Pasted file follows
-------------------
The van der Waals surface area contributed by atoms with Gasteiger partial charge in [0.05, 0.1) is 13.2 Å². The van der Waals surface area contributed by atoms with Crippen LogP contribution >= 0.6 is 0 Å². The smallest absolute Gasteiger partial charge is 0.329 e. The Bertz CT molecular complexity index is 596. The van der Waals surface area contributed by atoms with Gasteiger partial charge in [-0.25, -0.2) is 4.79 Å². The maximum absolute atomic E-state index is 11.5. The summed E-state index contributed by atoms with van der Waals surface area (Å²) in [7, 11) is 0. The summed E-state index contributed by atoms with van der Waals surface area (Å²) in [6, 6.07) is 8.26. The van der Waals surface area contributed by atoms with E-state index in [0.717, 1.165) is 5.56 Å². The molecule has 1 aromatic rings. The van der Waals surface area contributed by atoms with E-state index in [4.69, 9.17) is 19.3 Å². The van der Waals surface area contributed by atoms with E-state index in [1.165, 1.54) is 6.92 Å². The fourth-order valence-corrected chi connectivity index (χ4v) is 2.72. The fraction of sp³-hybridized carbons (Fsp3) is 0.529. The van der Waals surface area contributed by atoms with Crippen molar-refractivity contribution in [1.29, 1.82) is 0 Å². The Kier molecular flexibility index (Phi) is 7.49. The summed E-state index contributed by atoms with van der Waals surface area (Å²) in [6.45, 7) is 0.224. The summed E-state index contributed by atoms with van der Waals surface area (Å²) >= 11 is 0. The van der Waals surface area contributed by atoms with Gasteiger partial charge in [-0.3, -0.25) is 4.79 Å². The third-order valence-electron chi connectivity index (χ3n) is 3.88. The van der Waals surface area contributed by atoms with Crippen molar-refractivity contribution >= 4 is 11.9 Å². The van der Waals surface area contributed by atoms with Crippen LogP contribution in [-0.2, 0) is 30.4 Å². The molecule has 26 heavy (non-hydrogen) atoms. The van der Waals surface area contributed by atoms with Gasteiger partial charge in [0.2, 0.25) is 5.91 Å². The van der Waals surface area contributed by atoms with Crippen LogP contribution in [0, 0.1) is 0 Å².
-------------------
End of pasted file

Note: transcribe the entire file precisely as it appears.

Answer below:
The van der Waals surface area contributed by atoms with Gasteiger partial charge in [0.05, 0.1) is 13.2 Å². The van der Waals surface area contributed by atoms with Crippen LogP contribution >= 0.6 is 0 Å². The smallest absolute Gasteiger partial charge is 0.329 e. The Bertz CT molecular complexity index is 596. The van der Waals surface area contributed by atoms with Gasteiger partial charge in [-0.25, -0.2) is 4.79 Å². The maximum absolute atomic E-state index is 11.5. The summed E-state index contributed by atoms with van der Waals surface area (Å²) in [7, 11) is 0. The summed E-state index contributed by atoms with van der Waals surface area (Å²) in [6, 6.07) is 8.26. The van der Waals surface area contributed by atoms with E-state index in [0.717, 1.165) is 5.56 Å². The molecule has 1 aromatic rings. The van der Waals surface area contributed by atoms with E-state index in [4.69, 9.17) is 19.3 Å². The van der Waals surface area contributed by atoms with E-state index in [1.165, 1.54) is 6.92 Å². The fourth-order valence-corrected chi connectivity index (χ4v) is 2.72. The fraction of sp³-hybridized carbons (Fsp3) is 0.529. The van der Waals surface area contributed by atoms with Crippen molar-refractivity contribution in [1.29, 1.82) is 0 Å². The Kier molecular flexibility index (Phi) is 7.49. The summed E-state index contributed by atoms with van der Waals surface area (Å²) in [6.45, 7) is 0.224. The summed E-state index contributed by atoms with van der Waals surface area (Å²) >= 11 is 0. The van der Waals surface area contributed by atoms with Gasteiger partial charge in [-0.3, -0.25) is 4.79 Å². The third-order valence-electron chi connectivity index (χ3n) is 3.88. The van der Waals surface area contributed by atoms with Crippen molar-refractivity contribution >= 4 is 11.9 Å². The van der Waals surface area contributed by atoms with Crippen LogP contribution in [-0.2, 0) is 30.4 Å². The molecule has 26 heavy (non-hydrogen) atoms. The van der Waals surface area contributed by atoms with Gasteiger partial charge in [0.2, 0.25) is 5.91 Å². The van der Waals surface area contributed by atoms with Crippen LogP contribution in [0, 0.1) is 0 Å².